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About Charnett Moffett and Treasure
For musicians, compositions are precious reflections of the soulaural snapshots of emotions, reflections and conceptions covering broad swaths of human expression and experience. Each offering allows the musician a new opportunity to communicate on varying wavelengthsconscious and subconscious, simple and complex, spiritual and intellectual. Over the course of a fascinating career that began at a very young age, the virtuosic Charnett Moffett has reached profound musical depths and expanded the possibilities of jazz composition and performance through his creative imagination using his instruments as his voice. His approach to music making and recording can be challenging and unorthodox. Yet the rewards for taking on those challenges are often awe-inspiring, revelatoryand can elevate mere songs to Treasure, the title of Charnett's second project for Motema Music and his eleventh as a leader.
Treasure offers a thematic yang to the yin of his critically acclaimed Motema debut, The Art of Improvisation, which came out in 2009. While Treasure shares the eclecticism and some of the Asian and Middle Eastern influences of The Art of Improvisation, the newer release palpably concentrates an emphasis on the swing and pulse that has earned Moffett standing ovations throughout his career as one of the most highly regarded bassists in jazz.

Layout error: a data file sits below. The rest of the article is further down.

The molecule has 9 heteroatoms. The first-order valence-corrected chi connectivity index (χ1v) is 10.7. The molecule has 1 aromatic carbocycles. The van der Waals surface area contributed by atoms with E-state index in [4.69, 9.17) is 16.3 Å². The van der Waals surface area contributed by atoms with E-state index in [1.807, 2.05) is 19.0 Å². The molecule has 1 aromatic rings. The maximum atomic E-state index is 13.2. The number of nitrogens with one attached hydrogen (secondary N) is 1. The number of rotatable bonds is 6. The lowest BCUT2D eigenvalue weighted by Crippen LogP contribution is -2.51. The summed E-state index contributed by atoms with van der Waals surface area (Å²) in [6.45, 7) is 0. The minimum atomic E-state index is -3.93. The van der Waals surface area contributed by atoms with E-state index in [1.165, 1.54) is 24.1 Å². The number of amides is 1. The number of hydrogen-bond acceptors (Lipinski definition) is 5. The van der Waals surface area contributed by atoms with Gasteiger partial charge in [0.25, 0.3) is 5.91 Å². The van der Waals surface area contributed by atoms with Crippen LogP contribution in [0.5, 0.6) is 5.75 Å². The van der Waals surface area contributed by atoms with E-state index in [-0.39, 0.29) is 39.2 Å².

Moffett uses a three-pointed musical arsenal to express his distinct musicality on Treasure: his upright acoustic bass, his fretless electric bass and his electric piccolo bass. Each has its own sonic spectrum which he further expands through his virtuosic bow-tapping and hand plucking techniques, and through the use of a select bag of electronic tricks which allow his boundless imagination to find just the right tone and feeling for each bass in each song. His unorthodox and emotionally charged approach to jazz has earned Moffett high praise from fans and critics alike. Charnett Moffett is an undisputed bass champion, a musician's musician." remarked Audiophile Audition Magazine. His playing on electric and acoustic basses has a grounded, vocal quality," was the word from All About Jazz, while Details Magazine, in a rare jazz review commented One of jazz's top instrumentalists, Charnett Moffett is a hypnotic performer ... [his] acidy version of 'The Star Spangled Banner' would have made Jimi Hendrix weep." In fact Moffett has built a career on using the bass in a much wider capacity than virtually any other bassist in jazz. I remember as a youngster playing improvised solo bass for family and friends. This allowed me to express my creative abilities using the bass as a lead instrument from early on," Charnett explains. It wasn't until I got older that I realized the bass was primarily a support instrument! Not knowing this allowed me to develop my voice as a bassist more fully than I might have otherwise."
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